Dealing with Rejection

 For most of us, I’m sure we have those things in our life that can consistently tend to get us down, especially when it comes to some sort of rejection. I feel like this can be especially common if you are in a creative field, where you are open to a lot of criticism and rejection. Although I do have a “day job,” I do work on personal writing projects outside of work, both big and small, and so I deal pretty regularly with rejection related to that, and it can be easy for me to get depressed after getting rejected. To feel like I don’t want to even try anymore, but to me, there’s a reason I work on these projects outside of work. I really love doing it, and it feels like my true calling, if you believe in that sort of thing.

But the fact remains, it’s easy to get down after being rejected. This is something I’ve struggled with for a long time honestly, but recently, I came up with something that I think is a good solution for me and that I wanted to share with my readers here on this blog.
Throughout my life, and over the past few years especially, I have had encouragement and what I feel like were very blatant signs to keep writing, things that told me I was on the right path. But often, when I get that dreaded rejection email (it’s rarely a physical slip these days), I don’t think of those times. I just think of all the other times I’ve been rejected because we are wired to focus on the negative.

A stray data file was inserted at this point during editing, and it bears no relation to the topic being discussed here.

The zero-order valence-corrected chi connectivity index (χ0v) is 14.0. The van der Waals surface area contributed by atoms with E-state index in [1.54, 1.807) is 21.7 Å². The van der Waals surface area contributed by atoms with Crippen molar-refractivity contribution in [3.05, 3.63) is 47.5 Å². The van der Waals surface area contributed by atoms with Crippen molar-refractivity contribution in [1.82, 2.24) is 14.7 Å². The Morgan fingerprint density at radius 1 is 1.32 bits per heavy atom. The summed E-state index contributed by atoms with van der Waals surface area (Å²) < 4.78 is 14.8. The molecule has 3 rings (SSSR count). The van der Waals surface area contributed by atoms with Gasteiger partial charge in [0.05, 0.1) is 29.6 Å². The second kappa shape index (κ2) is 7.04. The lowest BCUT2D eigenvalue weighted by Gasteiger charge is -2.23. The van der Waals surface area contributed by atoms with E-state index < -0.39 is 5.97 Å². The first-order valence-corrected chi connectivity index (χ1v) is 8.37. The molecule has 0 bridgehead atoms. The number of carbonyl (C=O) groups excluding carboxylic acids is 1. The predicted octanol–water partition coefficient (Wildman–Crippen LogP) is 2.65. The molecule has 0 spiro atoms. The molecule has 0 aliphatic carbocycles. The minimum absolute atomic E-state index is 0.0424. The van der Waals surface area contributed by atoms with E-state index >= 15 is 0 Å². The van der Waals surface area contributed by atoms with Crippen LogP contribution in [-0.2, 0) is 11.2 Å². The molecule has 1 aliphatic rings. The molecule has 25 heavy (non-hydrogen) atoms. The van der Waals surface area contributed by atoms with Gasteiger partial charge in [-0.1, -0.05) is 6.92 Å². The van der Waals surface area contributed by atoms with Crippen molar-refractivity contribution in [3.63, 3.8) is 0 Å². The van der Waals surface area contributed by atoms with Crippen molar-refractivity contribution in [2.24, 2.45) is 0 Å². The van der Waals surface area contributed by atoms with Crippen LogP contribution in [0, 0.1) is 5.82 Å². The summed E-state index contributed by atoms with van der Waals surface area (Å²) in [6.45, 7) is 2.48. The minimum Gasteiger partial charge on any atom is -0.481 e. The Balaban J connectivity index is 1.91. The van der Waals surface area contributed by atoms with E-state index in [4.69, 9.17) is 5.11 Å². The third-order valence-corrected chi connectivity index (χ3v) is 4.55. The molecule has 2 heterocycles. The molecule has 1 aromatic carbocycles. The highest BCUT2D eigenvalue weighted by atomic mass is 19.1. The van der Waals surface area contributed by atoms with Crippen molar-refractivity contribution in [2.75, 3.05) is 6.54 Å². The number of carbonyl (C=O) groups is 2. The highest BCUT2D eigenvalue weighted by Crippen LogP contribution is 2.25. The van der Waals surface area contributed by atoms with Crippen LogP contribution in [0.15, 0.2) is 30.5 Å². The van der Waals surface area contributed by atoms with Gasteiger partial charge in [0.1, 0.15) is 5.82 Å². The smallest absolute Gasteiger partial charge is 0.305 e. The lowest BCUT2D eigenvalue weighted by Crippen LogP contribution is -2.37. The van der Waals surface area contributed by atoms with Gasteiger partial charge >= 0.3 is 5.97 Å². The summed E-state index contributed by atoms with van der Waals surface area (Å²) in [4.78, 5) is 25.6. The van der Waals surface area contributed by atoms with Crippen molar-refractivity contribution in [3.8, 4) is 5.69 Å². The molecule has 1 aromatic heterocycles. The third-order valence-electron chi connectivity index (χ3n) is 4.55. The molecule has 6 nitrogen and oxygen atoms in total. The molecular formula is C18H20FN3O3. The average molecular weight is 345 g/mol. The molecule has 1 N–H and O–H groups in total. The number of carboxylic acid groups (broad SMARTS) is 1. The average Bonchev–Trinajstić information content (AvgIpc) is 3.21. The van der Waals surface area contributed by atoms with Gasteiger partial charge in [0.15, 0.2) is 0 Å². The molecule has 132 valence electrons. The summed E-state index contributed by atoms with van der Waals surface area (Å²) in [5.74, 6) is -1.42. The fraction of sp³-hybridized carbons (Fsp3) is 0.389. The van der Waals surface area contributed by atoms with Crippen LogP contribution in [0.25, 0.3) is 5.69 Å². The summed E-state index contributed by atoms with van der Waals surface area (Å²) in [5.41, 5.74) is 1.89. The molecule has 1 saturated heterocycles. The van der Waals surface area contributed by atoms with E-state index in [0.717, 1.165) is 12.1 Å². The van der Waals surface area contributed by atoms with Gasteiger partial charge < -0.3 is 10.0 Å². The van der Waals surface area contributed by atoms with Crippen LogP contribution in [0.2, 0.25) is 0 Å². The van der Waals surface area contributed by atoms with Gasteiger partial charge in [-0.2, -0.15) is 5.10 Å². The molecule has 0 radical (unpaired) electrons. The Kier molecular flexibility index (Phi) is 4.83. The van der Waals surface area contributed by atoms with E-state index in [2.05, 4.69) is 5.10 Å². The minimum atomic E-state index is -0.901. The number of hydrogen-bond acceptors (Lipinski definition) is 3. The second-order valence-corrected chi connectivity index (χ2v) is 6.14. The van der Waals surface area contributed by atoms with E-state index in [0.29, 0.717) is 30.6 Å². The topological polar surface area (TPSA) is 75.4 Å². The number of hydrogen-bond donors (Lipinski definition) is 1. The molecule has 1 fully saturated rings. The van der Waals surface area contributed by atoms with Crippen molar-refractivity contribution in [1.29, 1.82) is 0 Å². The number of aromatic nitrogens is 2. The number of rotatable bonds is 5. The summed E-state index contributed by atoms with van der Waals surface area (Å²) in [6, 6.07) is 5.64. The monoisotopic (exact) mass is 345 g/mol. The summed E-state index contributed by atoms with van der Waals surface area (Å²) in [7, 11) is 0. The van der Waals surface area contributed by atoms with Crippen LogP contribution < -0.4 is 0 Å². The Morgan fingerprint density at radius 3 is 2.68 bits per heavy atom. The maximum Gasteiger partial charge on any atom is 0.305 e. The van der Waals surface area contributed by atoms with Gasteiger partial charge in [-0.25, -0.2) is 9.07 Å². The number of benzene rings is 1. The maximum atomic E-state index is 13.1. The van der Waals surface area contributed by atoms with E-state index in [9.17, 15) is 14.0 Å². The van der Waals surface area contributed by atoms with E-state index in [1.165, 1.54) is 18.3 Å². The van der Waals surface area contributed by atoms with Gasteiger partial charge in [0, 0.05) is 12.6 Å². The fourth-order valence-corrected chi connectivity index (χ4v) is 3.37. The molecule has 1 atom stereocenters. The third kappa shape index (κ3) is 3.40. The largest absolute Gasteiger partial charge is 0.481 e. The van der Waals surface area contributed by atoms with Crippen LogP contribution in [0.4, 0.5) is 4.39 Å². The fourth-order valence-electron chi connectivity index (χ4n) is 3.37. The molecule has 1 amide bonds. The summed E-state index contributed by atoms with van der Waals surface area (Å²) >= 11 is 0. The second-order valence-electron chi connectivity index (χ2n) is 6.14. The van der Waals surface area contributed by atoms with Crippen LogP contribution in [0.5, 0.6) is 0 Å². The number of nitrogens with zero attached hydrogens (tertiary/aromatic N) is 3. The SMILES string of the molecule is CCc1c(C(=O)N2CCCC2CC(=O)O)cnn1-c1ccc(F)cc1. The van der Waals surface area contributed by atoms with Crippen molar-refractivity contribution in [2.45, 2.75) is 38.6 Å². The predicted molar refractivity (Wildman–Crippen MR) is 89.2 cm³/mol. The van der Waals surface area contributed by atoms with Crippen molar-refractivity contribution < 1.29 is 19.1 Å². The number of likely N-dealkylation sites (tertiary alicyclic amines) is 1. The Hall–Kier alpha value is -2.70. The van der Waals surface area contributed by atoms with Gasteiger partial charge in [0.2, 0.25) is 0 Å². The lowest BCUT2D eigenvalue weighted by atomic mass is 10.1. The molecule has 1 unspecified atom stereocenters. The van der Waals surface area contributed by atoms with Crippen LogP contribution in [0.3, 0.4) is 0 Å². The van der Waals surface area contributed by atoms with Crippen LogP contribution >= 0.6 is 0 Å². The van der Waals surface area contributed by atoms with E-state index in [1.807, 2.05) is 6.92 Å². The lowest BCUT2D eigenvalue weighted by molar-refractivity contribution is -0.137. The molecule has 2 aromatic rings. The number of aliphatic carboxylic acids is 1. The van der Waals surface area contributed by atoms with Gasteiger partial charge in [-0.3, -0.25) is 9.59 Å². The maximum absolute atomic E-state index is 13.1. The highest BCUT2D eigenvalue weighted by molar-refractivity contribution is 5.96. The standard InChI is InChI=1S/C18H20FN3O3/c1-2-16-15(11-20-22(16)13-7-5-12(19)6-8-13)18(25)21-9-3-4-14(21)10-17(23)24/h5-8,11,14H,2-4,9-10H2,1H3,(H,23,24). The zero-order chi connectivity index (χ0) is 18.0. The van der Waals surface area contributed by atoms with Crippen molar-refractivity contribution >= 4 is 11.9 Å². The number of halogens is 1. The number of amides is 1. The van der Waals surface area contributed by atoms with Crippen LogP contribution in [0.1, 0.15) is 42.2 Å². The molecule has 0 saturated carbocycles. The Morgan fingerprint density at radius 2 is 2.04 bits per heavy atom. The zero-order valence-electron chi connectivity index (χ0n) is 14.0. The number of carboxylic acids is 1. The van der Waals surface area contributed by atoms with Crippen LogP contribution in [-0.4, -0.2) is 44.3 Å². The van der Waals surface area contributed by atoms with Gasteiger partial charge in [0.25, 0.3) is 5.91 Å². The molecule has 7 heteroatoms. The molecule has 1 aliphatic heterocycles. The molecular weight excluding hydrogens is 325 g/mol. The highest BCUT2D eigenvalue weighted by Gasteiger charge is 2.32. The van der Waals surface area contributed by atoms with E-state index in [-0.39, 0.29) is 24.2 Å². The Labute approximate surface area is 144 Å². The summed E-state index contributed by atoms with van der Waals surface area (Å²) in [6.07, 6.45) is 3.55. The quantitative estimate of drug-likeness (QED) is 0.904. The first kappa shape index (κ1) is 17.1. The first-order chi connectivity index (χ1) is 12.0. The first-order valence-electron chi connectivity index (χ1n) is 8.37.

I tried to make it a little easier on myself to focus on the positive by creating a list in the notes on my phone of all the times I’ve been encouraged by those around me, and all the times I feel like I have been sent very clear signs that I am doing exactly what I am supposed to be doing. It includes things like before my mother died, she sent an essay of mine that had been published to literally everyone she worked with, finding a copy of the first literary journal I was ever published in out when we went to clean out my parents’ house, as if my mother had been reading it recently, and other more random things, like two women I didn’t know from Adam coming in when I used to work as a bartender asking for my name and writing it down because they wanted to remember it for when I became a famous writer, after they found out I was studying creative writing in college.

There are 10 different items on the list, and taken on their own, they might not mean much. After receiving a rejection, having a bad day, and just generally not being in a great day, I could easily convince myself that one or two of the items on the list was just a coincidence or overall not very meaningful. But all 10 taken together, it’s much harder for me to convince myself of that. It’s easier for me to realize instead that maybe the place I received the rejection from was just not the right place for my writing and merely a stepping stone to somewhere that is a better fit for me, which in itself can be frustrating, but is often necessary.

I know this exercise may not look the same for some of you out there, but if you find that there is something that consistently gets you down, and when you’re in a better mood, you can easily come up with arguments against it, try your hand at something like this. Use the notes on your phone too if you know that will work for you, or maybe create a physical list if that makes more sense for your situation. But whatever we can do to keep ourselves from focusing on the negative thoughts is worth it. 

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